For the benchmark, ExecuteProduceConsume achieved better throughput than ProduceConsume because it was able to use more CPU cores when appropriate. When normalised for CPU load, it achieved near identical results to ProduceConsume, which is to be expected since both consume tasks with hot caches and ExecuteProduceConsume only incurs in dispatch costs when they are productive.

This indicates that you can kill your cake and eat it too! The same efficiency of  ProduceConsume can be achieved with the same HOL blocking prevention of ProduceExecuteConsume.


The EatWhatYouKill (aka ExecuteProduceConsume) strategy has been integrated into Jetty-9.3 for both NIO selection and HTTP/2 request handling. This makes it possible for the following sequence of events to occur within a single thread of execution:

  1. A selector thread T1 wakes up because it has detected IO activity.
  2. (T1) An ExecuteProduceConsume strategy processes the selected keys set.
  3. (T1) An EndPoint with input pending is produced from the selected keys set.
  4. Another thread T2 is dispatched to continue producing from the selected keys set.
  5. (T1) The EndPoint with input pending is consumed by running the HTTP/2 connection associated with it.
  6. (T1) An ExecuteProduceConsume strategy processes the I/O for the HTTP/2 connection.
  7. (T1) A HTTP/2 frame is produced by the HTTP/2 connection.
  8. Another thread T3 is dispatched to continue producing HTTP/2 frames from the HTTP/2 connection.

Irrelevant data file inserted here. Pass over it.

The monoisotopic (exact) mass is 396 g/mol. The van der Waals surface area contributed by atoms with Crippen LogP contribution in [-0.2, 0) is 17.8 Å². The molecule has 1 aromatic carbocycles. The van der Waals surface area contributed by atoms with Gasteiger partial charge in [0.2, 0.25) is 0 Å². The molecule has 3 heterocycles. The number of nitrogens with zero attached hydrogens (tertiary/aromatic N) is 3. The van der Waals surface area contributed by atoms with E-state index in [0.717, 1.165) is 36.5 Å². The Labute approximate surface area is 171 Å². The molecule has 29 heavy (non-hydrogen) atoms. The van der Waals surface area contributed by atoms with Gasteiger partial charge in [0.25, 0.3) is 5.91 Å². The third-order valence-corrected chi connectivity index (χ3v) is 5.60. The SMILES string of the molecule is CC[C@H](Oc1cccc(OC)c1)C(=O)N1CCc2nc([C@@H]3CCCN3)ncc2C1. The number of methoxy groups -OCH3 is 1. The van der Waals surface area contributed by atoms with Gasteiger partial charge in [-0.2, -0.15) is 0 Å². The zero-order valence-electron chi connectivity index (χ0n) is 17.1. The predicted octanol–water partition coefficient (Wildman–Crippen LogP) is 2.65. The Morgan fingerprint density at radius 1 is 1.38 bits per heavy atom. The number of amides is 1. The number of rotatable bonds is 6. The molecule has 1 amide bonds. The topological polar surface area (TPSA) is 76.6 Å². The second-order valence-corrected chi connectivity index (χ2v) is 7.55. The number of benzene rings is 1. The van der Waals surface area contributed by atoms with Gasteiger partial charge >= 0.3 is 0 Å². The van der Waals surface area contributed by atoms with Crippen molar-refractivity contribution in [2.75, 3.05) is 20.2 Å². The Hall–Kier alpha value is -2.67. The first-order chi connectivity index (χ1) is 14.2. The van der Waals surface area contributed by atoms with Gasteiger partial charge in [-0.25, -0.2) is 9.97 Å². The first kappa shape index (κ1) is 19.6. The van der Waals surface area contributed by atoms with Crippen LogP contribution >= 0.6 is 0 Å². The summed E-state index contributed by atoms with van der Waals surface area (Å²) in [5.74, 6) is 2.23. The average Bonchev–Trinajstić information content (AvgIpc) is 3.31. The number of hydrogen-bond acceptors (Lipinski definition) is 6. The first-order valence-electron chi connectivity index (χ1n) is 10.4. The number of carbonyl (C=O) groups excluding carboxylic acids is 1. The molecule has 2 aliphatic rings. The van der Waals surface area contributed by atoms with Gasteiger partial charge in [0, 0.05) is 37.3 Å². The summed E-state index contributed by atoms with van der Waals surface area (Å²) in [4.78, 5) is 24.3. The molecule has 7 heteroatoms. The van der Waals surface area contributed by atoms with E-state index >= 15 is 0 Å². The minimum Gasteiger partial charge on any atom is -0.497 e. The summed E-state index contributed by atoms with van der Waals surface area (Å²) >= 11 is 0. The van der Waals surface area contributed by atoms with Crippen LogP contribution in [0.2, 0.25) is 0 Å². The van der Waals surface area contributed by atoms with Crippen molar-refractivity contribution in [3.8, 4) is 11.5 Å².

9. (T1) The frame is consumed by possibly invoking the application to produce a response.
  10. (T1) The thread returns from the application and attempts to produce more frames from the HTTP/2 connection, if there is I/O left to process.
  11. (T1) The thread returns from HTTP/2 connection I/O processing and attempts to produce more EndPoints from the selected keys set, if there is any left.

This allows a single thread with hot cache to handle a request from I/O selection, through frame parsing to response generation with no queues or dispatch delays. This offers maximum efficiency of handling while avoiding the unacceptable HOL blocking.

Early indications are that Jetty-9.3 is indeed demonstrating a significant step forward in both low latency and high throughput.   This site has been running on EWYK Jetty-9.3 for some months.  We are confident that with this new execution strategy, Jetty will provide the most performant and scalable HTTP/2 implementation available in Java.


Melinda Lim · 08/01/2020 at 01:49

This is a great article. Very clear and great illustrations. Thanks for helping me understand jetty!

kk · 06/01/2021 at 14:42

There is a mistake in Eat What You Kill sample code. Task.run is outside of its scope

    simon · 06/01/2021 at 15:09

    Thanks, fixed!

kk · 06/01/2021 at 16:23

How the extra thread for example Thread2 with noop dispatch (first example in EWYK section) is stopped? or once dispatched it is never stopped? And how do we maitain that at least one thread is running?